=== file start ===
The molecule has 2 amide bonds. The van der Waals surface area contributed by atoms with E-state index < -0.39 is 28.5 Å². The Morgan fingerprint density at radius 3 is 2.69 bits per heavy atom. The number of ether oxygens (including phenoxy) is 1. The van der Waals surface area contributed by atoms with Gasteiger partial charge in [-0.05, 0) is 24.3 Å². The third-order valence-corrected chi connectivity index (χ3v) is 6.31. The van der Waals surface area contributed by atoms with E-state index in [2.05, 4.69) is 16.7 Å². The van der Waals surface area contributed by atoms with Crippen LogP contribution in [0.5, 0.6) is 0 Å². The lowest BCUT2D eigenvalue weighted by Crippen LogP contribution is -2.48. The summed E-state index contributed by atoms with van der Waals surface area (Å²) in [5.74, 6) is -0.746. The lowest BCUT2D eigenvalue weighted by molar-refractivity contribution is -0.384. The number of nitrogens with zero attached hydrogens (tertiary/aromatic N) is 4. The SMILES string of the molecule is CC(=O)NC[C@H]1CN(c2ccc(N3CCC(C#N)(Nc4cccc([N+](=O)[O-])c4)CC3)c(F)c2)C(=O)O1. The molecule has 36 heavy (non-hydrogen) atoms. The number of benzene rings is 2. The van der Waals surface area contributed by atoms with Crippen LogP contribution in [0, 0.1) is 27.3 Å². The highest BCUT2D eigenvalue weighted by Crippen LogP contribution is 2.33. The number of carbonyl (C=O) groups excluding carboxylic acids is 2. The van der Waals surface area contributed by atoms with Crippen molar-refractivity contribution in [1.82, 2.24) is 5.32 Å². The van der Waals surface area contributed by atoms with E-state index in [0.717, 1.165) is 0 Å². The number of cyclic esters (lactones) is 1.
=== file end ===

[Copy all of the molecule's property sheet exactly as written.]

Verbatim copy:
The molecule has 2 amide bonds. The van der Waals surface area contributed by atoms with E-state index < -0.39 is 28.5 Å². The Morgan fingerprint density at radius 3 is 2.69 bits per heavy atom. The number of ether oxygens (including phenoxy) is 1. The van der Waals surface area contributed by atoms with Gasteiger partial charge in [-0.05, 0) is 24.3 Å². The third-order valence-corrected chi connectivity index (χ3v) is 6.31. The van der Waals surface area contributed by atoms with E-state index in [2.05, 4.69) is 16.7 Å². The van der Waals surface area contributed by atoms with Crippen LogP contribution in [0.5, 0.6) is 0 Å². The lowest BCUT2D eigenvalue weighted by Crippen LogP contribution is -2.48. The summed E-state index contributed by atoms with van der Waals surface area (Å²) in [5.74, 6) is -0.746. The lowest BCUT2D eigenvalue weighted by molar-refractivity contribution is -0.384. The number of nitrogens with zero attached hydrogens (tertiary/aromatic N) is 4. The SMILES string of the molecule is CC(=O)NC[C@H]1CN(c2ccc(N3CCC(C#N)(Nc4cccc([N+](=O)[O-])c4)CC3)c(F)c2)C(=O)O1. The molecule has 36 heavy (non-hydrogen) atoms. The number of benzene rings is 2. The van der Waals surface area contributed by atoms with Crippen LogP contribution in [0, 0.1) is 27.3 Å². The highest BCUT2D eigenvalue weighted by Crippen LogP contribution is 2.33. The number of carbonyl (C=O) groups excluding carboxylic acids is 2. The van der Waals surface area contributed by atoms with Crippen molar-refractivity contribution in [1.82, 2.24) is 5.32 Å². The van der Waals surface area contributed by atoms with E-state index in [0.717, 1.165) is 0 Å². The number of cyclic esters (lactones) is 1.